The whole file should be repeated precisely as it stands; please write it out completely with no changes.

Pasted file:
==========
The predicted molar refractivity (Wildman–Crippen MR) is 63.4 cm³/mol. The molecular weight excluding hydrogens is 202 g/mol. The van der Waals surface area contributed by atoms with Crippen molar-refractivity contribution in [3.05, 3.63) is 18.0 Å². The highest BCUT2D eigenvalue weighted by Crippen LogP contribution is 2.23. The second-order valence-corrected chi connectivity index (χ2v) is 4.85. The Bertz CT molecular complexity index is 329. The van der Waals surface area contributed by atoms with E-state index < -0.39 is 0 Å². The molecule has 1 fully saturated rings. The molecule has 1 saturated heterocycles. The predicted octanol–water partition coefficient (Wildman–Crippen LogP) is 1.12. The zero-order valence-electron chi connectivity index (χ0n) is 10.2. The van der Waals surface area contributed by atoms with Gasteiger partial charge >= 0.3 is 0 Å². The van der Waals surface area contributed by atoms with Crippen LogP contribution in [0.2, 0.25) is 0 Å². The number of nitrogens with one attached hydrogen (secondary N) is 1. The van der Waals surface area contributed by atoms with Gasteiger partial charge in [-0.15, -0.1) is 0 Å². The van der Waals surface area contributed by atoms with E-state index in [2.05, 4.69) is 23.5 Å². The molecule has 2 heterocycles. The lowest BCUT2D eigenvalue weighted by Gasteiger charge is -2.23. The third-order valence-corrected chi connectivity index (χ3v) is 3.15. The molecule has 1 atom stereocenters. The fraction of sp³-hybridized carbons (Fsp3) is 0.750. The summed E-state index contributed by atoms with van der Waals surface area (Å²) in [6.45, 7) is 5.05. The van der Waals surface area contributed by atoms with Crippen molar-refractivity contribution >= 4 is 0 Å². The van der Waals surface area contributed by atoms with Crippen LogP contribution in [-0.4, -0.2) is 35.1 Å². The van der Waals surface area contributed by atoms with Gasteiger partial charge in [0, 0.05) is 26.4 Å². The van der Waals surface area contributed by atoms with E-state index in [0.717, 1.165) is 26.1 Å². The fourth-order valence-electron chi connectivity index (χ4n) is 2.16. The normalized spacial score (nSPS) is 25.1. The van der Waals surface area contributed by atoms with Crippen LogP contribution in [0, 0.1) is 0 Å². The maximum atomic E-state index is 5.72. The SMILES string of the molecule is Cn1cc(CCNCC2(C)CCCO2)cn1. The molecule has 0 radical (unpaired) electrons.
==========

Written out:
The predicted molar refractivity (Wildman–Crippen MR) is 63.4 cm³/mol. The molecular weight excluding hydrogens is 202 g/mol. The van der Waals surface area contributed by atoms with Crippen molar-refractivity contribution in [3.05, 3.63) is 18.0 Å². The highest BCUT2D eigenvalue weighted by Crippen LogP contribution is 2.23. The second-order valence-corrected chi connectivity index (χ2v) is 4.85. The Bertz CT molecular complexity index is 329. The van der Waals surface area contributed by atoms with E-state index < -0.39 is 0 Å². The molecule has 1 fully saturated rings. The molecule has 1 saturated heterocycles. The predicted octanol–water partition coefficient (Wildman–Crippen LogP) is 1.12. The zero-order valence-electron chi connectivity index (χ0n) is 10.2. The van der Waals surface area contributed by atoms with Gasteiger partial charge >= 0.3 is 0 Å². The van der Waals surface area contributed by atoms with Crippen LogP contribution in [0.2, 0.25) is 0 Å². The number of nitrogens with one attached hydrogen (secondary N) is 1. The van der Waals surface area contributed by atoms with Gasteiger partial charge in [-0.15, -0.1) is 0 Å². The van der Waals surface area contributed by atoms with E-state index in [2.05, 4.69) is 23.5 Å². The molecule has 2 heterocycles. The lowest BCUT2D eigenvalue weighted by Gasteiger charge is -2.23. The third-order valence-corrected chi connectivity index (χ3v) is 3.15. The molecule has 1 atom stereocenters. The fraction of sp³-hybridized carbons (Fsp3) is 0.750. The summed E-state index contributed by atoms with van der Waals surface area (Å²) in [6.45, 7) is 5.05. The van der Waals surface area contributed by atoms with Crippen molar-refractivity contribution >= 4 is 0 Å². The van der Waals surface area contributed by atoms with Crippen LogP contribution in [-0.4, -0.2) is 35.1 Å². The van der Waals surface area contributed by atoms with Gasteiger partial charge in [0, 0.05) is 26.4 Å². The van der Waals surface area contributed by atoms with E-state index in [0.717, 1.165) is 26.1 Å². The fourth-order valence-electron chi connectivity index (χ4n) is 2.16. The normalized spacial score (nSPS) is 25.1. The van der Waals surface area contributed by atoms with Crippen LogP contribution in [0, 0.1) is 0 Å². The maximum atomic E-state index is 5.72. The SMILES string of the molecule is Cn1cc(CCNCC2(C)CCCO2)cn1. The molecule has 0 radical (unpaired) electrons.